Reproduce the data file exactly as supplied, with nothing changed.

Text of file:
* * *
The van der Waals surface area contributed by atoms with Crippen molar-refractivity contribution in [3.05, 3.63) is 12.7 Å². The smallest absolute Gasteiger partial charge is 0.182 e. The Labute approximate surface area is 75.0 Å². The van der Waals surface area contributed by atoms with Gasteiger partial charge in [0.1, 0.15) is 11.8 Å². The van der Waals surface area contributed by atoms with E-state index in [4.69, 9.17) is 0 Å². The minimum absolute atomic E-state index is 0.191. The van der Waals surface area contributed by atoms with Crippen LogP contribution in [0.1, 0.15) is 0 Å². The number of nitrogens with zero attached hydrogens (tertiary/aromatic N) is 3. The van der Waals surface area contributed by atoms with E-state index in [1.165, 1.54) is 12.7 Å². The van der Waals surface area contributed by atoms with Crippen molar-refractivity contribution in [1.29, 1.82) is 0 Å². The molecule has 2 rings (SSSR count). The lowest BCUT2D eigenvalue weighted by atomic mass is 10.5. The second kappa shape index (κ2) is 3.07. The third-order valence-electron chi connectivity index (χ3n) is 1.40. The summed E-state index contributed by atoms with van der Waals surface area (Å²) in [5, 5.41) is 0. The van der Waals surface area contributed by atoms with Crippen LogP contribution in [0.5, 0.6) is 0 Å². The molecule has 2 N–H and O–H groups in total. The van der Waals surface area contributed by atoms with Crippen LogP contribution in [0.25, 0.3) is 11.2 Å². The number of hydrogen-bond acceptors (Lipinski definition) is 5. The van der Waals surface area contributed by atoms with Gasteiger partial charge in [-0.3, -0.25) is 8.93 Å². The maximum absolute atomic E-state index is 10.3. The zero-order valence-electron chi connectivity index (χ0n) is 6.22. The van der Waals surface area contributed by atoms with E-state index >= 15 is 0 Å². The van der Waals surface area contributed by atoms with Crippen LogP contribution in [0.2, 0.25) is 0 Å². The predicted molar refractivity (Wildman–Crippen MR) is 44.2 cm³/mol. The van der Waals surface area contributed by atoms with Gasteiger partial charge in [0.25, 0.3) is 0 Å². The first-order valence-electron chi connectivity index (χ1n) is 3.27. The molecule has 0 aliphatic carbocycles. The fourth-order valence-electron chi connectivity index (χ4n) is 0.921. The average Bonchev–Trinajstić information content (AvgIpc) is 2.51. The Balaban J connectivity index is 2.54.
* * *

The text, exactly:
The van der Waals surface area contributed by atoms with Crippen molar-refractivity contribution in [3.05, 3.63) is 12.7 Å². The smallest absolute Gasteiger partial charge is 0.182 e. The Labute approximate surface area is 75.0 Å². The van der Waals surface area contributed by atoms with Gasteiger partial charge in [0.1, 0.15) is 11.8 Å². The van der Waals surface area contributed by atoms with E-state index in [4.69, 9.17) is 0 Å². The minimum absolute atomic E-state index is 0.191. The van der Waals surface area contributed by atoms with Crippen LogP contribution in [0.1, 0.15) is 0 Å². The number of nitrogens with zero attached hydrogens (tertiary/aromatic N) is 3. The van der Waals surface area contributed by atoms with E-state index in [1.165, 1.54) is 12.7 Å². The van der Waals surface area contributed by atoms with Crippen molar-refractivity contribution in [1.29, 1.82) is 0 Å². The molecule has 2 rings (SSSR count). The lowest BCUT2D eigenvalue weighted by atomic mass is 10.5. The second kappa shape index (κ2) is 3.07. The third-order valence-electron chi connectivity index (χ3n) is 1.40. The summed E-state index contributed by atoms with van der Waals surface area (Å²) in [5, 5.41) is 0. The van der Waals surface area contributed by atoms with Crippen LogP contribution in [0.5, 0.6) is 0 Å². The molecule has 2 N–H and O–H groups in total. The van der Waals surface area contributed by atoms with Crippen LogP contribution in [0.25, 0.3) is 11.2 Å². The number of hydrogen-bond acceptors (Lipinski definition) is 5. The van der Waals surface area contributed by atoms with Gasteiger partial charge in [-0.3, -0.25) is 8.93 Å². The maximum absolute atomic E-state index is 10.3. The zero-order valence-electron chi connectivity index (χ0n) is 6.22. The van der Waals surface area contributed by atoms with E-state index >= 15 is 0 Å². The van der Waals surface area contributed by atoms with Crippen LogP contribution in [0.2, 0.25) is 0 Å². The predicted molar refractivity (Wildman–Crippen MR) is 44.2 cm³/mol. The van der Waals surface area contributed by atoms with Gasteiger partial charge in [0.25, 0.3) is 0 Å². The first-order valence-electron chi connectivity index (χ1n) is 3.27. The molecule has 0 aliphatic carbocycles. The fourth-order valence-electron chi connectivity index (χ4n) is 0.921. The average Bonchev–Trinajstić information content (AvgIpc) is 2.51. The Balaban J connectivity index is 2.54.